Drill More Holes

Prior to writing this article, I was at the Plano Molding Outlet store and they had all the ice fishing equipment out on display: ice rods and reels, tip-ups, ice shelters, skimmers, you name it, it was there. It felt as if first ice was just a mere few days away. Temps were hovering in the mid-70s with a thunderstorm nearby as I exited the store. Reality quickly set in and the urge to get home and check the blades on the ice auger dissipated with each slap of the windshield wiper blades.

But the visit and that “new shelter smell” got the old wheels turning thinking about the upcoming ice season. When I see the equipment today from tackle to clothing to shelters, and of course, the electronics, I am truly amazed at the advancements made in ice gear that help aid in the pursuit of that which swims under the canopy of frozen water.

I think back years ago when I bought my first Vexilar locator along with the “new” Dave Gentz bright blue Ice Box that helped carry your locator and the battery. Man, I thought, I was cutting edge, a regular local ice fishing “legend”—only in my mind of course. Ice anglers would stop by and want to check out the multi-colored flasher, hoping to see that red mark rise up toward their bait.

Today, electronics are commonplace on the ice with a variety of brands and types of under ice viewing devices from flashers to cameras. With each coming season—as with all electronics—I suspect advances will forever continue.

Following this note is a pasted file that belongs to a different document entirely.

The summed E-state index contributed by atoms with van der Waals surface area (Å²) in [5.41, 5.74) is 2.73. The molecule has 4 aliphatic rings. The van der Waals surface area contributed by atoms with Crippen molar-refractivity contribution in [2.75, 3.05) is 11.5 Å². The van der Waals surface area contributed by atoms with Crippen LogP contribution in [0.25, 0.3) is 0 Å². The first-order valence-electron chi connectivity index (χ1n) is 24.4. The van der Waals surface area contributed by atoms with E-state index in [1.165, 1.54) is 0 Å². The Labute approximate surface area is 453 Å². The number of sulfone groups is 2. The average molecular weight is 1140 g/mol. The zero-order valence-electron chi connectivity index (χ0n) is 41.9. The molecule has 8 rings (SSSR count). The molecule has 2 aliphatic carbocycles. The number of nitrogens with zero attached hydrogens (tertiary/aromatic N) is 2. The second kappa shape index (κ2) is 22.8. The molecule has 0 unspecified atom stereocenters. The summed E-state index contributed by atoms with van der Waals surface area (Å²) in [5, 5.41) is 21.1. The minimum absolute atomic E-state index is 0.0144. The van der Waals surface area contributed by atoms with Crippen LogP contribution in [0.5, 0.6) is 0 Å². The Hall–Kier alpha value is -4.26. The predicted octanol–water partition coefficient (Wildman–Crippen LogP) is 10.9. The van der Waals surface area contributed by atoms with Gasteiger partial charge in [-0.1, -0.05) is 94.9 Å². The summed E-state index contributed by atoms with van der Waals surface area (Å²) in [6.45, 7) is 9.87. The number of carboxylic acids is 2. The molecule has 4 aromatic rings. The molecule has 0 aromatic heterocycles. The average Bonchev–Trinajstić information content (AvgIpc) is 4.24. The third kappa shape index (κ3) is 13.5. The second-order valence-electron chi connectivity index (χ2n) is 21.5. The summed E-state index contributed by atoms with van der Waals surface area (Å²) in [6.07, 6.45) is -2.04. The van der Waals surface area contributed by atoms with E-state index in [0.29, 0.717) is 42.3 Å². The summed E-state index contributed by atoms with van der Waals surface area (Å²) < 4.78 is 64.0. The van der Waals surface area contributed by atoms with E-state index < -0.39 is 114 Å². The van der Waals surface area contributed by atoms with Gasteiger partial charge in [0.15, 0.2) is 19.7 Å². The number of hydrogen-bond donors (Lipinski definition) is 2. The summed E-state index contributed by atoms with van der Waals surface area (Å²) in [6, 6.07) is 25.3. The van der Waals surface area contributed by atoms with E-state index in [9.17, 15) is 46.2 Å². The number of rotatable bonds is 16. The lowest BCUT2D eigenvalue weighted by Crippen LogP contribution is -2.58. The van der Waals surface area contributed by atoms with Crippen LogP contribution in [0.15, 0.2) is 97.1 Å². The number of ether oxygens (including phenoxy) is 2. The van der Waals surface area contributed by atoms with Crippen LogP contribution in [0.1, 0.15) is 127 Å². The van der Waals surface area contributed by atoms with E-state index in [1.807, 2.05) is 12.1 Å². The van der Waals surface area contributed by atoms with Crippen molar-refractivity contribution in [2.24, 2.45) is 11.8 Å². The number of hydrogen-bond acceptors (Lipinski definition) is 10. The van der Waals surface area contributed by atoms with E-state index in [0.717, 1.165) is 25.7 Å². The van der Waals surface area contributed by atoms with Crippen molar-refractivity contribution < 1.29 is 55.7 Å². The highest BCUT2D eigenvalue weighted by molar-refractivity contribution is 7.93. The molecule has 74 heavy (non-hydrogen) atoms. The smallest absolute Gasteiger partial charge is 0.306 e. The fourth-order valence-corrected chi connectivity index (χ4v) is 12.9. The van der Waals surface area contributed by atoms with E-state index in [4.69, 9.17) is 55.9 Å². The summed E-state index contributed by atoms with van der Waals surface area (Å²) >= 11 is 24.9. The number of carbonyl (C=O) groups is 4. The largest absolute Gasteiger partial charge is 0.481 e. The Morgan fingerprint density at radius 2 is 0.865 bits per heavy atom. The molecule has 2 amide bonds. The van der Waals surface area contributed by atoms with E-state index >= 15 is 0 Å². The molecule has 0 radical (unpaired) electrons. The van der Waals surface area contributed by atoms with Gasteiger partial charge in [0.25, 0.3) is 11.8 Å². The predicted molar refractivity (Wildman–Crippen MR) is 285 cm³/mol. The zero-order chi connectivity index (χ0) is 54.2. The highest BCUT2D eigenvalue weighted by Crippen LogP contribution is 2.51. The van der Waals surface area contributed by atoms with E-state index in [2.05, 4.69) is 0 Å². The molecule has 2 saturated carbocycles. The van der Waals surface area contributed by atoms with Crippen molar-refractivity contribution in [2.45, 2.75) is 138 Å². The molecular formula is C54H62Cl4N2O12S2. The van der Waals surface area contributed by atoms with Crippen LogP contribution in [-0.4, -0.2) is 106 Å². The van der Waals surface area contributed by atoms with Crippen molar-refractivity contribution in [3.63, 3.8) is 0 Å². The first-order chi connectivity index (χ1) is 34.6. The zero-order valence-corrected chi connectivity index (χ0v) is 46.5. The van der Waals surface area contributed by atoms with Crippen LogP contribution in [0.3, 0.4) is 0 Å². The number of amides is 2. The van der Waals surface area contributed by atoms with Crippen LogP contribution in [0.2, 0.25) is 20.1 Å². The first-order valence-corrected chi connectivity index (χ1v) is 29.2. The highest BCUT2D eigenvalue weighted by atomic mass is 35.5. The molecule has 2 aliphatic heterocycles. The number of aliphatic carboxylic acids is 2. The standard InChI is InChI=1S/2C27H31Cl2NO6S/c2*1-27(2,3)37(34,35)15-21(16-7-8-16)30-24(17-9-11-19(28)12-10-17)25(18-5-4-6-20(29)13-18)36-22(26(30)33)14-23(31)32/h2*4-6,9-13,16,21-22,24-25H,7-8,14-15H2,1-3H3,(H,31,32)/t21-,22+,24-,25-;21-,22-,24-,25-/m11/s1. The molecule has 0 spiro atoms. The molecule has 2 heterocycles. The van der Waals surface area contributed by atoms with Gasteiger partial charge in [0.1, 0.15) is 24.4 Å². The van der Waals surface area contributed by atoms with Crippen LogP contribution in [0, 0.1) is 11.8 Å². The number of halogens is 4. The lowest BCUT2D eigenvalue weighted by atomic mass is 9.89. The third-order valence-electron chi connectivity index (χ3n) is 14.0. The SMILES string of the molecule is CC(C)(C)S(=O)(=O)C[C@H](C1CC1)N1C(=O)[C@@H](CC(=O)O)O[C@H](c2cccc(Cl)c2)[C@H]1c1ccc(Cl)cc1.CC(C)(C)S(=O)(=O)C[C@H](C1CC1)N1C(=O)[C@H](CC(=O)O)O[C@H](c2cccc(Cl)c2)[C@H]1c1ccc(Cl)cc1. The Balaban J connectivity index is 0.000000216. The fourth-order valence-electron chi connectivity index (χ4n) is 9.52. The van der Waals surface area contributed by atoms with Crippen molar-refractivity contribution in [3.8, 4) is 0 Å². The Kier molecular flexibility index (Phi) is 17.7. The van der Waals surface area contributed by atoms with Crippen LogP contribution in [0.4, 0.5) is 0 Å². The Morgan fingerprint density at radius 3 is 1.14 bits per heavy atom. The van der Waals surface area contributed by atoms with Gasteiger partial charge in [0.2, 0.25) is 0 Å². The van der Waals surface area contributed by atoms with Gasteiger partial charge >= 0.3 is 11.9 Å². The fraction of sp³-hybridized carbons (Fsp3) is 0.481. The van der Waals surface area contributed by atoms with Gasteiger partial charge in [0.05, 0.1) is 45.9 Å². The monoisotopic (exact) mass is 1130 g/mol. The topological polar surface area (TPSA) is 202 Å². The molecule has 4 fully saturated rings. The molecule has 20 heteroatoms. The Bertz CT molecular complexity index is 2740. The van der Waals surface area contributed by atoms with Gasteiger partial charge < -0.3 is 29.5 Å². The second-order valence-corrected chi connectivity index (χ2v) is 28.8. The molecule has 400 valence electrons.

But I did fish many an ice season without the luxury of today’s new electronics. My depth finder consisted of an orange- painted lead with an alligator clip on top, which clipped to your lure or hook and was simply lowered through the ice to establish the depth. Quite the primitive piece of angling equipment, but for us back then it did serve its purpose to get you your depth. It lacked a little in its side imaging capabilities, but that’s what we had.

Last season I received a late email just before ice-out from a rather new ice angler who found himself quite discouraged with all the advanced equipment—not that he didn’t approve of the new technologies in the sport, but that he just lacked the financial resources of dropping several hundred dollars on “must have” electronics. He could budget for the basics: a couple of rods and reels, some tackle, an auger, and, of course, a bucket. But financial obligations kept him from more equipment.

“Should I even bother with such basic gear?” he asked.

My reply to him was an overwhelming—“Yes!”

I sent him a few suggestions and he got back to me in a few days about the great time he was having on the ice, “electronics- free.”

Years ago I had the honor and blessing to fish with an incredible ice fishing master, Chuck Thompson. Back then Chuck was not only a well-known ice angler in the Chicagoland area, but was captain of the U.S. Ice Fishing Team. I only fished a few sessions on the ice with Chuck, but to be honest, I learned more in those outings about ice fishing than I could have in years of trial and error on my own.

While the Vexilar ice flasher was soon to make its debut on the ice fishing scene—and become not only a regular fixture on my ice fishing outings as it would be, but in Chuck’s also—I remember sitting just a few feet away from Chuck on the ol’ “5-gallon bucket seat.” Chuck tolerated my machine fire questions about ice fishing in a gracious manner as I felt the need to draw as much information as I could on these outings.

Finally, near the end of one of our days fishing, I asked one of those questions that you know might keep that person talking for quite some time to give you a complete answer:

“Chuck, what is the best advice you can give me that will up my success rate in the future when I spend time on the ice?”

Chuck replied, “I’ll tell you…”